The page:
On another subject, I finally checked out the fuel filler hose situation myself today.  Turns out it’s not that big a deal and I’m going to do the fix myself.  The supplies should all arrive by the end of the week at the latest.  This piece from Amazon turned out to be perfect for my needs, and is inexpensive, to boot.  Unfortunately, it’s not long enough so I had to purchase more hose from another company, and some quite expensive couplers.  Still, the total cost of parts will only be about $100, a quarter of the cost to have a shop do it.  Plus of course, there’s the satisfaction of doing it myself!

That’s it for now. hope you are all having a great summer so far 🙂

Perfectly Good Isn’t Necessarily Perfect

Wow it’s hot outside!  I am afraid of gettiig heat exhaustion and hurting myself again.  Or at least that’s what I tell myself as I watch Buffy and drink iced coffee on my multiple breaks from working 🙂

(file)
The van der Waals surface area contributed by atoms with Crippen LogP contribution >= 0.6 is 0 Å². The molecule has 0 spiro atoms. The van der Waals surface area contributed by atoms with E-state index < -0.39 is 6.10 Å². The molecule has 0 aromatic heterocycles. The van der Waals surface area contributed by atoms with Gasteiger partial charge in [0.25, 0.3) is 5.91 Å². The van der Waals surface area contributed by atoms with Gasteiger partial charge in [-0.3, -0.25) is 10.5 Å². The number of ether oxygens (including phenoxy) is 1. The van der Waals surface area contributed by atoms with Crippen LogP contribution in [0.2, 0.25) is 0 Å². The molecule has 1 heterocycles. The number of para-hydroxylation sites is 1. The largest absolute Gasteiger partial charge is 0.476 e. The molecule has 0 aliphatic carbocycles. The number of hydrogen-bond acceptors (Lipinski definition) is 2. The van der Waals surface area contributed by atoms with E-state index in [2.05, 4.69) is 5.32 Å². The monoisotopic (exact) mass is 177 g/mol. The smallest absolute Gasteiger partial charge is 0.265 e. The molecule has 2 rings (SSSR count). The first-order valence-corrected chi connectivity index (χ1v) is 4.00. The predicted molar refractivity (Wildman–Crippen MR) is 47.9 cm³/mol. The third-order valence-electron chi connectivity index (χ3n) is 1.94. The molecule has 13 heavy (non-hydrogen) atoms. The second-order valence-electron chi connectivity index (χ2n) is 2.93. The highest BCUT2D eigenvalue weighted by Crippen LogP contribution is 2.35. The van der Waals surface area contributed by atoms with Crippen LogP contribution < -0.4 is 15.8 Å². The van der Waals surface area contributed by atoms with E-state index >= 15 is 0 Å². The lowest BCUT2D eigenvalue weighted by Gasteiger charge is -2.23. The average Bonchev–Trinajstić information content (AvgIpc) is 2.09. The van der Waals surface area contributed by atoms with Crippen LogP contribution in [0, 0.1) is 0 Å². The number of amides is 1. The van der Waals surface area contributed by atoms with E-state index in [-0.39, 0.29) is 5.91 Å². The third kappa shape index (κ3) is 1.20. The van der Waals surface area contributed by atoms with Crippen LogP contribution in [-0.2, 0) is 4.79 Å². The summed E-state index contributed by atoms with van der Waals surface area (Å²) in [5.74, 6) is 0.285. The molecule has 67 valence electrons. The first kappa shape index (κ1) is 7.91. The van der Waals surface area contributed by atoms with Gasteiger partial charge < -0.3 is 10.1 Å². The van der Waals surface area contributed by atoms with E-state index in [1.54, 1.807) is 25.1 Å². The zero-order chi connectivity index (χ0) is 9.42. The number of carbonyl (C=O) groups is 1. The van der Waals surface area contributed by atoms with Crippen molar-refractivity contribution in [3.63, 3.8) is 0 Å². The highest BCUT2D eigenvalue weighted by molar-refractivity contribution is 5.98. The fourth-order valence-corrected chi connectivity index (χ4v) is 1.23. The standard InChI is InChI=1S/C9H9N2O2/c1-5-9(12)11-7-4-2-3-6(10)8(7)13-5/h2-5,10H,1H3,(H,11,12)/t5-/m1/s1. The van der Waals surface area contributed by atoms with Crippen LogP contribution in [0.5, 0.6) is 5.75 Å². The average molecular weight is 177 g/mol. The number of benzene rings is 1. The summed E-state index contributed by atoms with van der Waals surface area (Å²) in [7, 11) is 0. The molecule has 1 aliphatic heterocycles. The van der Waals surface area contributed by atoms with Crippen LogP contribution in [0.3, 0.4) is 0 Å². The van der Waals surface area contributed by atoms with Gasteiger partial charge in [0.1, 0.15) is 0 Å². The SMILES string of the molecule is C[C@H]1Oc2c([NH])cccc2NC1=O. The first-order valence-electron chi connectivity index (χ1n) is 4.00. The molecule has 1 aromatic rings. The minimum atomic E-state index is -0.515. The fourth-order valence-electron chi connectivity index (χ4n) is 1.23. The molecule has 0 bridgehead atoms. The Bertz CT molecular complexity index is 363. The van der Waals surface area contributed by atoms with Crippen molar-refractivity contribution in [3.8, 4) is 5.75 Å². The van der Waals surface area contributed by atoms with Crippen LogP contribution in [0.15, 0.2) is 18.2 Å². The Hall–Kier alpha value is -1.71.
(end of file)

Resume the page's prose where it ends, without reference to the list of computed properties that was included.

I am not good at precision with power tools.  I’m getting better, but my work isn’t pretty and probably never will be.  I console myself by thinking of the amazing houses built before precision tools were available.  On the carpenter forums, professionals are always talking about having to “eyeball” levels and straightness in old homes, stating that it’s better to do that so things look good, than to actually be level but look askew.  In other words, perfectly good homes aren’t necessarily perfect.

Using reclaimed materials necessitates compromise.  There might be gouges, scrapes, nail holes, etc in otherwise useable goods.  As you can see in the pictures, the 4×4 I’m using has metal connector pieces still attached, which I couldn’t figure out how to take off.  The lumber is square and true, no dry rot or any damage, but it has these big metal “things” on it.  What to do?  I’ll tell you, cut off what you can and smash flat the rest with a hammer. Problem solved.